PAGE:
It’s been a heck of a week in New York and you’d be forgiven if you wanted to take a breather this weekend. But you might want to do so wearing a KN-95 given the new subvariant spike. Remember, the pandemic isn’t over. But spring (finally) seems to have sprung, at least in New York City, with some gorgeous days in the past week for New Yorkers looking to get away from it all. Fingers crossed some of that lasts through the weekend. Keep reading for a refresher on what’s been going on.
Violent chaos in the the subway
A gunman opened fire in a subway car in the Brooklyn neighborhood of Sunset Park on Tuesday morning, shooting and injuring 10 people, but did not kill any of the straphangers. In all, about two dozen people were injured during the attack. By the time that police were able to respond to the shooting, the suspect – later identified as Frank James – had escaped. Faulty security cameras at the subway station led to a slight delay in identifying James. New York City Mayor Eric Adams, from quarantine after testing positive for COVID-19, strongly condemned the violence and committed to doubling the police presence in the transit system. He also floated the idea of utilizing some sort of metal detection technology, something met with almost immediate derision by commuters as out of touch. Police apprehended James a day after the shooting with help in part from New Yorker Zack Dahhan, a Syrian immigrant who had been working at a bodega when he spotted the suspect. Federal prosecutors brought charges related to terrorism on violence on public transit against James.
New York is down an LG
After weeks of increasing controversy building up around Brian Benjamin, the now former lieutenant governor was arrested and charged by federal prosecutors with corruption and bribery related to campaign donations and his time in the state Senate. He resigned from his position the same day he turned himself in to law enforcement, but pleaded not guilty. Gov. Kathy Hochul denied knowing about Benjamin’s past alleged criminal activity and said she had no prior warning about the arrest. She is now in a position to appoint another person to the position of lieutenant governor to fill out the rest of Benjamin’s term. However, under current law, Benjamin will likely remain on the ballot and whoever replaces him in Albany won’t be able to run with Hochul in the primary. Assembly Member Amy Paulin plans to introduce legislation that could allow Benjamin to remove himself from the ballot and Democrats to replace him, but it would have to become law before May 1. There are still two other people – Diana Reyna and Ana Maria Archila – who remain in the Democratic primary for lieutenant governor and benefit from Benjamin suspending his campaign.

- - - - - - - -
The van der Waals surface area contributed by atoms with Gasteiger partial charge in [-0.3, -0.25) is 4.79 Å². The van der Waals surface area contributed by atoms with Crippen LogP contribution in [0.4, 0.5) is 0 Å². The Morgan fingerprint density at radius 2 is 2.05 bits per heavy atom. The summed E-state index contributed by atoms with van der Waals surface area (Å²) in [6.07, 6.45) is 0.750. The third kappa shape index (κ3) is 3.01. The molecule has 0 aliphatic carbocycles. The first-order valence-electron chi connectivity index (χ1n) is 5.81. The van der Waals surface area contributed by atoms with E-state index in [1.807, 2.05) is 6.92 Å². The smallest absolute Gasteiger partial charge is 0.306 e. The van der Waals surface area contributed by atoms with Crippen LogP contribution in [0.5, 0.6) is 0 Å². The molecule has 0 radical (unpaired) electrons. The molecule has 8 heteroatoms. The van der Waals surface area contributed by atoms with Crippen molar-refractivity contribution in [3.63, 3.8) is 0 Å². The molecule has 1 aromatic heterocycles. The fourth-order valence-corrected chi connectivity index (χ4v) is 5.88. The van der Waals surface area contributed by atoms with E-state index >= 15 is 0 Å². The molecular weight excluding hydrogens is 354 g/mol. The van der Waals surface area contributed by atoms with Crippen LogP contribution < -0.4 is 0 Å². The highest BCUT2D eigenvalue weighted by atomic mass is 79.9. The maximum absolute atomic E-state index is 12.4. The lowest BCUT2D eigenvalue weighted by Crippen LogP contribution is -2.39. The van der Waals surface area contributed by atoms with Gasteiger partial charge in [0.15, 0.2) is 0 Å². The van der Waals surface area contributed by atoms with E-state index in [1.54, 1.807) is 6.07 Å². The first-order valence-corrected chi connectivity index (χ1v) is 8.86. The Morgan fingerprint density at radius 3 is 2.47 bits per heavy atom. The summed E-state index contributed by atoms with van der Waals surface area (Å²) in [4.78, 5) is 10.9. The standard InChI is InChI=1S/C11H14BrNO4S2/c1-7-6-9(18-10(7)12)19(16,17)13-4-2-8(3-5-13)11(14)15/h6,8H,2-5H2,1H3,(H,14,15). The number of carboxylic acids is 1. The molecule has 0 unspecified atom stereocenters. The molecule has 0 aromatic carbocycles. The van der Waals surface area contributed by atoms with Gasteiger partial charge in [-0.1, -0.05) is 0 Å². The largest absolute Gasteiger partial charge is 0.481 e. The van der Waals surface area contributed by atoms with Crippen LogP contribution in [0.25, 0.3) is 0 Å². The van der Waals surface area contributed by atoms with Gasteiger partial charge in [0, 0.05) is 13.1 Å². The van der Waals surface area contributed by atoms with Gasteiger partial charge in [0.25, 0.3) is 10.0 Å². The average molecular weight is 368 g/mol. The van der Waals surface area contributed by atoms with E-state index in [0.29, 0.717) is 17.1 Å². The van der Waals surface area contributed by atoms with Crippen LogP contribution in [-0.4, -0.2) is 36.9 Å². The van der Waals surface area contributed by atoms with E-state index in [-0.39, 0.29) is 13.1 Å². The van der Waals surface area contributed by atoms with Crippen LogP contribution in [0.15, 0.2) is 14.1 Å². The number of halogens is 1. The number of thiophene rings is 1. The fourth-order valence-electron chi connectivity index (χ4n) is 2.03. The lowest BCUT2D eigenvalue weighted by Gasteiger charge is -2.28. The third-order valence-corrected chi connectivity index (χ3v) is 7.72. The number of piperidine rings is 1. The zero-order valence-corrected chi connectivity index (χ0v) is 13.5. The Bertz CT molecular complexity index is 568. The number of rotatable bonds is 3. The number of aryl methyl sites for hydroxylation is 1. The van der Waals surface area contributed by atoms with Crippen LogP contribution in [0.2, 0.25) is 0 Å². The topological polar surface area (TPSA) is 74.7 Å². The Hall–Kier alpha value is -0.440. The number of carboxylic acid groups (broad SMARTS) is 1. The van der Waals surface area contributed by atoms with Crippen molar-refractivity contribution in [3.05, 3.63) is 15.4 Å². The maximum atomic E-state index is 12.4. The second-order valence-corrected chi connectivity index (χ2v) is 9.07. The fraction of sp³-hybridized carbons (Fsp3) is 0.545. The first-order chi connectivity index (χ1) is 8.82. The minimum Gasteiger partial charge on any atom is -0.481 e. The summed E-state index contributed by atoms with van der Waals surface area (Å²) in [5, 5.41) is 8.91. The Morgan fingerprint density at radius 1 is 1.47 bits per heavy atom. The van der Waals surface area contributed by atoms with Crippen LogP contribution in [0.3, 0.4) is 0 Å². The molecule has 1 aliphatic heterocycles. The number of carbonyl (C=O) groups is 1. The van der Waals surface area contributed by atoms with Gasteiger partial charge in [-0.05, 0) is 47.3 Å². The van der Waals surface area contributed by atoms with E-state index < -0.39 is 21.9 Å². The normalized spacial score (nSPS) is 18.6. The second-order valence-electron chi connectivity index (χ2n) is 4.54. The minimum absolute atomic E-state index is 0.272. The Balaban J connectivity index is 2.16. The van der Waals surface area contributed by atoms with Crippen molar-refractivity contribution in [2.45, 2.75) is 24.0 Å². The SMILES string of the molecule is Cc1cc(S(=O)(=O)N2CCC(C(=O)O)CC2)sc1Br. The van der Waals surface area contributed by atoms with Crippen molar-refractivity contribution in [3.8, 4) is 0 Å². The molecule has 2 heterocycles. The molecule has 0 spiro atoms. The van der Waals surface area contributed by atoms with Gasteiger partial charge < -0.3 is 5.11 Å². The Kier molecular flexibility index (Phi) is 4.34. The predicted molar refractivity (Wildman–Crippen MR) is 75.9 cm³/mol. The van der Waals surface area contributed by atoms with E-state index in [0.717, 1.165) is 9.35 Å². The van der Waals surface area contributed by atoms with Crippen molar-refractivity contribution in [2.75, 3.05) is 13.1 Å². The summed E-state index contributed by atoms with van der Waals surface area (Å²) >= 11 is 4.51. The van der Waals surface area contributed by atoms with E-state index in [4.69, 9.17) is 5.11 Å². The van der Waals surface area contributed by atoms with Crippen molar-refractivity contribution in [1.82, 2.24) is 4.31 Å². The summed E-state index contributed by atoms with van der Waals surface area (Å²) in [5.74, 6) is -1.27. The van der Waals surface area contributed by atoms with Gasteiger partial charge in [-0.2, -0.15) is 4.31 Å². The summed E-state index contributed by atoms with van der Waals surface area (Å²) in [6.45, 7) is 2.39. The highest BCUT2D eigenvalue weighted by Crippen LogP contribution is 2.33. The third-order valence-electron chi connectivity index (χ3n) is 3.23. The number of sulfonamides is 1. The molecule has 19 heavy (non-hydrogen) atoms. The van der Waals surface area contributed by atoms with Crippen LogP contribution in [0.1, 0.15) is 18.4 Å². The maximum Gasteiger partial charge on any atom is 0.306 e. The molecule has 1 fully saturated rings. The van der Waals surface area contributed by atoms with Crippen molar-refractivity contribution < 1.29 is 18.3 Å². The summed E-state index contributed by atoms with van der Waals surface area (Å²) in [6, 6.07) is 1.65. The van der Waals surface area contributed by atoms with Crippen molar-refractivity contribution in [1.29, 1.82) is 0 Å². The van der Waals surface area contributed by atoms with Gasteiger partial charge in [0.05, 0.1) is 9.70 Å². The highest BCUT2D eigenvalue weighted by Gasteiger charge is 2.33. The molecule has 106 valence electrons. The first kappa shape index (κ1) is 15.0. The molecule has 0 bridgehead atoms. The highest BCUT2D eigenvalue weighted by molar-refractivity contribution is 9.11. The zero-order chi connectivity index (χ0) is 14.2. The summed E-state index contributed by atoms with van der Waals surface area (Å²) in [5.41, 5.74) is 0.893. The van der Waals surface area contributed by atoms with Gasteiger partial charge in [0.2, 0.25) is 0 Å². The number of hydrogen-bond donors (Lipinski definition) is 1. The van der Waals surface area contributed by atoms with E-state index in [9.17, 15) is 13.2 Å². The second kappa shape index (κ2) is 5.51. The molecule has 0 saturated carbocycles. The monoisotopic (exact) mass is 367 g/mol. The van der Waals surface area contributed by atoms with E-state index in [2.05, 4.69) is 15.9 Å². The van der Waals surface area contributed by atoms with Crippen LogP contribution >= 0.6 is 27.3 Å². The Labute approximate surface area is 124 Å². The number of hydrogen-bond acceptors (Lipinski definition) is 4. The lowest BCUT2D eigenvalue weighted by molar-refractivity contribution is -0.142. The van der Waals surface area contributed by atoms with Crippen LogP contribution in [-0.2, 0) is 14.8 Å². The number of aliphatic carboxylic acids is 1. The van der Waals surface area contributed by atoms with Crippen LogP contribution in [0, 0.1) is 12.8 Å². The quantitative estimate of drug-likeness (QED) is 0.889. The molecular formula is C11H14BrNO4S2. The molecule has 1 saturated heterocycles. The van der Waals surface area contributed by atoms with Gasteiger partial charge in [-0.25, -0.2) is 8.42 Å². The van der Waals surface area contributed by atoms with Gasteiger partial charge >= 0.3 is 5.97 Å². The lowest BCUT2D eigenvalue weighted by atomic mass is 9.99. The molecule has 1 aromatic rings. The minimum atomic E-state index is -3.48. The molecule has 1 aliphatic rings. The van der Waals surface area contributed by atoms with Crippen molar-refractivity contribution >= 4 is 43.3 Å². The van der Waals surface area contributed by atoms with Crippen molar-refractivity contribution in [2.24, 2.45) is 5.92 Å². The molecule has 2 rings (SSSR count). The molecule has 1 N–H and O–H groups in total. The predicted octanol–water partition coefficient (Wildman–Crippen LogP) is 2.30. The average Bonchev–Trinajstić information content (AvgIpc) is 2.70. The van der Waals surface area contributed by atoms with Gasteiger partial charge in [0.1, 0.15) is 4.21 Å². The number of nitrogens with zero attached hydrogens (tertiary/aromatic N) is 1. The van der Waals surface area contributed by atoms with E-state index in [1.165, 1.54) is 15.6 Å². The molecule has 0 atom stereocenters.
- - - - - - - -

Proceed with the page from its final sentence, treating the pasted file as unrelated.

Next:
First (legal) pot farms set to open
In the first step towards retail sales, the state Cannabis Control Board issued 52 cultivator licenses for local farmers to begin growing recreational pot. Once farmers have grown enough product, they can begin supplying dispensaries in the state that officials expect to open before the end of the year. Separately, the recently approved state budget also includes a fix so that cannabis business owners can deduct related expenses from their state taxes despite pot remaining illegal at the federal level.
COVID-19 on the rise again
State health officials have detected a highly contagious new omicron subvariant of the coronavirus, a poignant reminder that while the many restrictions have been lifted, the pandemic still is not over. The number of COVID-19 cases has been steadily rising recently, especially in Central New York, where the rate of infection has been double the rate of the state for weeks. And health officials said the new subvariant is playing a role. They’re urging New Yorkers to take precautions against the virus during the holiday weekend and said people should consider masking at indoor public places again.
Former Nassau county exec finally sentenced
Years after his initial arrest on corruption charges, a judge has sentenced former Nassau County Executive Ed Mangano to 12 years in prison. He was accused of taking bribes from a politically connected restaurateur since he took office in 2010. Mangano’s first trial in 2018 ended in a mistrial, and the second in 2019 ended in his conviction. But the COVID-19 pandemic created court delays that have put off his sentencing until now.
Gifted and Talented gets a second life
Making good on his promise to keep the Gifted and Talented program in New York City public schools as is, Adams announced that his administration would in fact expand it to more students and more districts. Although former New York City Mayor Bill de Blasio announced his intention to phase out the current gifted program, Adams and his schools Chancellor David Banks were never on board with the idea. Now, they have opened up 1,000 new seats for a program beginning in third grade. City officials also plan to add 100 more seats at the kindergarten level so that every district in the city can have a program that begins at that level.